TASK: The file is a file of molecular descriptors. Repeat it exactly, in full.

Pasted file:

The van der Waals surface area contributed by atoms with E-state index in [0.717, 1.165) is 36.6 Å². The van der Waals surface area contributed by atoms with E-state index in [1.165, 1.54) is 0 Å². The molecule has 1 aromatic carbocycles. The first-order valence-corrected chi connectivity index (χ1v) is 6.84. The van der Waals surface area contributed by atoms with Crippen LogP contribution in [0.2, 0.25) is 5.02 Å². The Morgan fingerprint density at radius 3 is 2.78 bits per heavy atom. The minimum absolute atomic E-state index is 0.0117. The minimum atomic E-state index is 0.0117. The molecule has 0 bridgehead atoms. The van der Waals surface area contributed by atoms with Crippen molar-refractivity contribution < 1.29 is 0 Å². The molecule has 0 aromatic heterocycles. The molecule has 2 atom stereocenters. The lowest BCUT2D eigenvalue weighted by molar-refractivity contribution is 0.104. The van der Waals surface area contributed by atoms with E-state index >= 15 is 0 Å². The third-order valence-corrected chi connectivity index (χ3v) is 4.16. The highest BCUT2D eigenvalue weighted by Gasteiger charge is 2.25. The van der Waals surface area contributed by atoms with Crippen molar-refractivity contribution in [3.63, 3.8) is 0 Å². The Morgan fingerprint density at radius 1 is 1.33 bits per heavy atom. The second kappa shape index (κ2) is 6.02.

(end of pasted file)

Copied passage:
The van der Waals surface area contributed by atoms with E-state index in [0.717, 1.165) is 36.6 Å². The van der Waals surface area contributed by atoms with E-state index in [1.165, 1.54) is 0 Å². The molecule has 1 aromatic carbocycles. The first-order valence-corrected chi connectivity index (χ1v) is 6.84. The van der Waals surface area contributed by atoms with Crippen LogP contribution in [0.2, 0.25) is 5.02 Å². The Morgan fingerprint density at radius 3 is 2.78 bits per heavy atom. The minimum absolute atomic E-state index is 0.0117. The minimum atomic E-state index is 0.0117. The molecule has 0 bridgehead atoms. The van der Waals surface area contributed by atoms with Crippen molar-refractivity contribution < 1.29 is 0 Å². The molecule has 0 aromatic heterocycles. The molecule has 2 atom stereocenters. The lowest BCUT2D eigenvalue weighted by molar-refractivity contribution is 0.104. The van der Waals surface area contributed by atoms with E-state index >= 15 is 0 Å². The third-order valence-corrected chi connectivity index (χ3v) is 4.16. The highest BCUT2D eigenvalue weighted by Gasteiger charge is 2.25. The van der Waals surface area contributed by atoms with Crippen molar-refractivity contribution in [3.63, 3.8) is 0 Å². The Morgan fingerprint density at radius 1 is 1.33 bits per heavy atom. The second kappa shape index (κ2) is 6.02.